Then there’s the new Music & Videos Hub. Earlier this spring I pretty much fell in love with the Zune HD, Zune desktop software, and Zune Pass service. Windows Phone 7 will take advantage of these highly under-rated features. The artist imagery, related artist links, and bio text is so nice to have, too. Since Windows Phone will have a persistent internet connection, you’ll be able to instantly download or stream practically any song you want using the Zune Pass subscription service. You’ll also have a connection to the Zune Social so you can earn achievements based on your play count. You can bet we’ll see more awesome Zune features in the future, such as Smart DJ, “Picks for You”, and social music sharing. Zune also supports syncing Windows Media Center recorded TV shows (as long as they’re not HD), as well as just about any type of video format (Zune should be able to convert it, if necessary).
OneNote syncing over SkyDrive is another fantastic feature that we’ll see in Windows Phone 7. This program can certainly replace the Outlook Notes syncing capability that I’ve relied on in Windows Mobile for over 10 years. OneNote is much more powerful. It even supports password protected sections, so if those are also supported in Windows Phone 7, I may have an eWallet replacement in OneNote as well. For many, OneNote might be able to replace the tasks list as well. It’s a great place to keep track of all of your projects, timing, and research, however it does not support due date reminder notifications, categories, or task assignments.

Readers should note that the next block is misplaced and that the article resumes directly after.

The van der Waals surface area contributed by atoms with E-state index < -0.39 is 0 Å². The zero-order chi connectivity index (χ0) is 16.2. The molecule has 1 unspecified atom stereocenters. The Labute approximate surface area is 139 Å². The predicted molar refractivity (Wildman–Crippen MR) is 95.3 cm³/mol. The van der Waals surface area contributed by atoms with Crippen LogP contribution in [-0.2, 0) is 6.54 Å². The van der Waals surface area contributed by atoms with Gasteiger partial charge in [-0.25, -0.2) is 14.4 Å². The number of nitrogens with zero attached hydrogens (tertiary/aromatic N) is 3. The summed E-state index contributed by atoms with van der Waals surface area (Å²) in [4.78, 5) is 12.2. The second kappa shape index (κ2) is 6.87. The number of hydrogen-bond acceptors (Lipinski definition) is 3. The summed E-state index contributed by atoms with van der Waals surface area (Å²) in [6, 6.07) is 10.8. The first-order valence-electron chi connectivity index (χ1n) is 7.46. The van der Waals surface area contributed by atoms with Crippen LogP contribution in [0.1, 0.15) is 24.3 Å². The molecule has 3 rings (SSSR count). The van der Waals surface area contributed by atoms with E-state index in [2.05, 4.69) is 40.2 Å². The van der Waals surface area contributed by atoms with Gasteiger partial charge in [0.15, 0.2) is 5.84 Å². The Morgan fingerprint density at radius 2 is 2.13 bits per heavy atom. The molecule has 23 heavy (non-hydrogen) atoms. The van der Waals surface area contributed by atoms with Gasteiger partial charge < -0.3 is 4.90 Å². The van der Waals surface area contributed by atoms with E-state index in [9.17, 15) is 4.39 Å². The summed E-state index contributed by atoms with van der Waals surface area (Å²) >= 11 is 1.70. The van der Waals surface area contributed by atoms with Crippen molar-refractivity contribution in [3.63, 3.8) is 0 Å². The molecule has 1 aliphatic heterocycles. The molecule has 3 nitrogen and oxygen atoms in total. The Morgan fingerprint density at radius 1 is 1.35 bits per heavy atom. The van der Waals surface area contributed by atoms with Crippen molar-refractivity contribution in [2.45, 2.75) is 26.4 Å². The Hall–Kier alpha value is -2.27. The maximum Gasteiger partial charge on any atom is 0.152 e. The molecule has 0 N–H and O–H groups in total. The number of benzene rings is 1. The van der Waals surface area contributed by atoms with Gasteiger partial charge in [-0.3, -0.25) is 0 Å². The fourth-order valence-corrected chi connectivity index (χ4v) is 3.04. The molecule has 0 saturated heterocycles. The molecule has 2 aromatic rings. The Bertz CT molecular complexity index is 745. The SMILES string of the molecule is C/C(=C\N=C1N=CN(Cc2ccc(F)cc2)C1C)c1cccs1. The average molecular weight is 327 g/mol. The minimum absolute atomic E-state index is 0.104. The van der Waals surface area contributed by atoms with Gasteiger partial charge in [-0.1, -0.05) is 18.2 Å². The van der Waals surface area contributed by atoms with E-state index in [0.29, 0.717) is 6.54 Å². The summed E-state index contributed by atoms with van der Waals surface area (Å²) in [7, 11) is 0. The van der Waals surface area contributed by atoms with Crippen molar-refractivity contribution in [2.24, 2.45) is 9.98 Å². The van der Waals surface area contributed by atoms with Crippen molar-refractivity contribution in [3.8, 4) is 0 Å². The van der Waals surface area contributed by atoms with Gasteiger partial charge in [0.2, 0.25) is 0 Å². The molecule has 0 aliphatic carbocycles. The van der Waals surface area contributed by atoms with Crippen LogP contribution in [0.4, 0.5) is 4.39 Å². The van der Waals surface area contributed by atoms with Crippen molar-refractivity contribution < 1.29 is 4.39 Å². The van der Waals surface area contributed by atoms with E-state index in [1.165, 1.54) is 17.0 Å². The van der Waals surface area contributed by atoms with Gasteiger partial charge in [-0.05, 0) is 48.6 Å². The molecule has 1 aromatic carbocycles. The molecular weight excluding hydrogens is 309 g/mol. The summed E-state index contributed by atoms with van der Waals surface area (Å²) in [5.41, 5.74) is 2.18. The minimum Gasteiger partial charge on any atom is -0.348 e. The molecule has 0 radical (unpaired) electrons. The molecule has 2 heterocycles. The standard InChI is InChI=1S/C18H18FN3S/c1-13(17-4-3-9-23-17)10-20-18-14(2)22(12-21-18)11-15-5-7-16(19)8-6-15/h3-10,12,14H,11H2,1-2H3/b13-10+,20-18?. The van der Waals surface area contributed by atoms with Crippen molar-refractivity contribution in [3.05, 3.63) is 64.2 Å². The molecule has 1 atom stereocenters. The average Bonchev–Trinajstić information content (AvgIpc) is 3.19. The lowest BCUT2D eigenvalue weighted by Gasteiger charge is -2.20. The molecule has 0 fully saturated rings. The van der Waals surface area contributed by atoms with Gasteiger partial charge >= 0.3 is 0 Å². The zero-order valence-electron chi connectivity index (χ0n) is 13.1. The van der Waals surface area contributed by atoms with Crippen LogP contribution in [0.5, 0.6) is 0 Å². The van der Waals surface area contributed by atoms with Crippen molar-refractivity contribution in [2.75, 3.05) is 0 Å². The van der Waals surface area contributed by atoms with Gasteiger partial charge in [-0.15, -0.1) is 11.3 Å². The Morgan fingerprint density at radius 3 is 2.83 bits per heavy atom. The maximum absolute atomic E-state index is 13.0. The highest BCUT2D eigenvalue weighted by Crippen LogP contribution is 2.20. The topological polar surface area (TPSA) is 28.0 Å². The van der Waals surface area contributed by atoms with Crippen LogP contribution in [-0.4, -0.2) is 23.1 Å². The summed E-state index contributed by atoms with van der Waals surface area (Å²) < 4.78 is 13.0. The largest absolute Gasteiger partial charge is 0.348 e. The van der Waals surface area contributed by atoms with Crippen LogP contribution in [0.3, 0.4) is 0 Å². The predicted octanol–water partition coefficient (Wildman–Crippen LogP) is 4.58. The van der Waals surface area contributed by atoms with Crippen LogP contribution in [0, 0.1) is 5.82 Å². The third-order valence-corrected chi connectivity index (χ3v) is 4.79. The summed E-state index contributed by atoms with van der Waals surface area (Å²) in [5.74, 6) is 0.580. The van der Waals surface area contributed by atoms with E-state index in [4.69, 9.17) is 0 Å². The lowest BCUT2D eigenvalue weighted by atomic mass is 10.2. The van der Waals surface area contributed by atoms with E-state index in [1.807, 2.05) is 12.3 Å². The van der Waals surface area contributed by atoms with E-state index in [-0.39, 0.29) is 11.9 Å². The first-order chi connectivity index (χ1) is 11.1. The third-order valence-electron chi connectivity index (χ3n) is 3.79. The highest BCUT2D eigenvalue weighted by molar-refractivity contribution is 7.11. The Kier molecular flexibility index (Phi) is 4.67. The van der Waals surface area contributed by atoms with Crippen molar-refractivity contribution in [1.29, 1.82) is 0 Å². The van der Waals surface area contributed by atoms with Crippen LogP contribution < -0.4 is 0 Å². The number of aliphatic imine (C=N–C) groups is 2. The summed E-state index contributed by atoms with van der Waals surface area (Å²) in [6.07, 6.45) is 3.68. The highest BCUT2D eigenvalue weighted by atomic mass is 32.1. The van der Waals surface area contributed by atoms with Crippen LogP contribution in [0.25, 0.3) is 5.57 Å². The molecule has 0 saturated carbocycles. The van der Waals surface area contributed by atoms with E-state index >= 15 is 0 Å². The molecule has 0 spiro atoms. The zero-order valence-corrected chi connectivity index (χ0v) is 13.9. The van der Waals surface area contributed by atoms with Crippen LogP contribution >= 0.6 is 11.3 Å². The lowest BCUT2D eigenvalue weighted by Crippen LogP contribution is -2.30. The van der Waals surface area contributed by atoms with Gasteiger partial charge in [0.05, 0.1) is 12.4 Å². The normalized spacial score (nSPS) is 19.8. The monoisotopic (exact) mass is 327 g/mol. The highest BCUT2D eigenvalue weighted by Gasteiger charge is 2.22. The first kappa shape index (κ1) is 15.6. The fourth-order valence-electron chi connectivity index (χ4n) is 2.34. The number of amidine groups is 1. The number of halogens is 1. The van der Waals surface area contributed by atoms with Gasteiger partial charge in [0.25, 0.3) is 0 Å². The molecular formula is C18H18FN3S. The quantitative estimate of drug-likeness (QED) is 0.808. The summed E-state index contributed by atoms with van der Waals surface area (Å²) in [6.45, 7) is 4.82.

Then there’s the Xbox Live integration. Many people are very excited about the Xbox Live Games Hub on Windows Phone 7 and they have good reason to be. The Xbox Live community is very large, and Xbox users have been very interested in a portable Xbox device for a long time. Making it part of the phone operating system in order to compete with Sony’s Playstation Portable, Nintendo’s DS, as well as the Apple iOS gaming platform while integrating with the existing Xbox Live community was a great idea. I’ve never really cared much for gaming on a mobile device. The most mobile gaming I’ve done was a Bubble Breaker competition while waiting for a movie to start in the theater. However, the idea of turn-based asynchronous multi-player games that can be played across the phone, PC, and Xbox while also earning achievements is quite intriguing.
Developers, Developers, Developers! Microsoft seems to have made developing programs for Windows Phone 7 ridiculously easy. We’ve seen companies porting popular iPhone apps over to Windows Phone 7 in no time at all. With 300,000 downloads of the free developer tools and Silverlight/XNA development tutorials popping up all over the place, it seems like you can expect some great apps to start appearing on the Windows Phone 7 platform when it’s released. Of course, it’s true that there are already a ton of developers creating apps for the highly popular iPhone and Android platforms. Microsoft is trying to get an edge out on those extisting platforms by using developer tools and programming technologies that millions of Windows and Xbox developers are already very familiar with and making it extremely easy to repurpose code between Windows Phone 7, Xbox, and the PC. Allowing developers an easy way of creating applications that can be used across those three screens could be very advantageous.
So what do you think? Do all of the new positive features of Windows Phone 7 outweigh the positives from Windows Mobile 6.x?